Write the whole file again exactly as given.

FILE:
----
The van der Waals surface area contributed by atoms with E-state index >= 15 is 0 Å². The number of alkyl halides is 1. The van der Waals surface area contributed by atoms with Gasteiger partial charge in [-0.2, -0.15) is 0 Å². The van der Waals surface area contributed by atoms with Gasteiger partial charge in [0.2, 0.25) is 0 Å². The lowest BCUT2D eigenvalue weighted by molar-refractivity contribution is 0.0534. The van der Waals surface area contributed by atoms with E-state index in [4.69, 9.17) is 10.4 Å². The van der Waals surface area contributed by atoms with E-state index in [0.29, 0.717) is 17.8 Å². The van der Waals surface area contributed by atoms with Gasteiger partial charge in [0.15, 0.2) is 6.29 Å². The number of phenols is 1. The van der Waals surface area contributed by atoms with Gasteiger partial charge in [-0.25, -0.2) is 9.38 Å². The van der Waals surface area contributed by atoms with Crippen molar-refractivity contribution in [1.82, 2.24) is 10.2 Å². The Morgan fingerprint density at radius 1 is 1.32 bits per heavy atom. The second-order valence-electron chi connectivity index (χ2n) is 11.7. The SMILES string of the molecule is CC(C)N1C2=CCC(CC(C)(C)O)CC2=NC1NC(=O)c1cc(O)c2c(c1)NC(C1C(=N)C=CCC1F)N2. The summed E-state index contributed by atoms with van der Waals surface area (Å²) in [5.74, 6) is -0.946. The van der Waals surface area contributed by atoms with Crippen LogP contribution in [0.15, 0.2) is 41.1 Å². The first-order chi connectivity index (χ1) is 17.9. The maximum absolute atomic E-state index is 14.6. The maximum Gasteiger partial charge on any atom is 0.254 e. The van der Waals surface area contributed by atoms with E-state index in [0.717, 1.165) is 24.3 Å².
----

The van der Waals surface area contributed by atoms with E-state index >= 15 is 0 Å². The number of alkyl halides is 1. The van der Waals surface area contributed by atoms with Gasteiger partial charge in [-0.2, -0.15) is 0 Å². The van der Waals surface area contributed by atoms with Gasteiger partial charge in [0.2, 0.25) is 0 Å². The lowest BCUT2D eigenvalue weighted by molar-refractivity contribution is 0.0534. The van der Waals surface area contributed by atoms with E-state index in [4.69, 9.17) is 10.4 Å². The van der Waals surface area contributed by atoms with E-state index in [0.29, 0.717) is 17.8 Å². The van der Waals surface area contributed by atoms with Gasteiger partial charge in [0.15, 0.2) is 6.29 Å². The number of phenols is 1. The van der Waals surface area contributed by atoms with Gasteiger partial charge in [-0.25, -0.2) is 9.38 Å². The van der Waals surface area contributed by atoms with Crippen molar-refractivity contribution in [1.82, 2.24) is 10.2 Å². The Morgan fingerprint density at radius 1 is 1.32 bits per heavy atom. The second-order valence-electron chi connectivity index (χ2n) is 11.7. The SMILES string of the molecule is CC(C)N1C2=CCC(CC(C)(C)O)CC2=NC1NC(=O)c1cc(O)c2c(c1)NC(C1C(=N)C=CCC1F)N2. The summed E-state index contributed by atoms with van der Waals surface area (Å²) in [5.74, 6) is -0.946. The van der Waals surface area contributed by atoms with Crippen LogP contribution in [0.15, 0.2) is 41.1 Å². The first-order chi connectivity index (χ1) is 17.9. The maximum absolute atomic E-state index is 14.6. The maximum Gasteiger partial charge on any atom is 0.254 e. The van der Waals surface area contributed by atoms with E-state index in [0.717, 1.165) is 24.3 Å².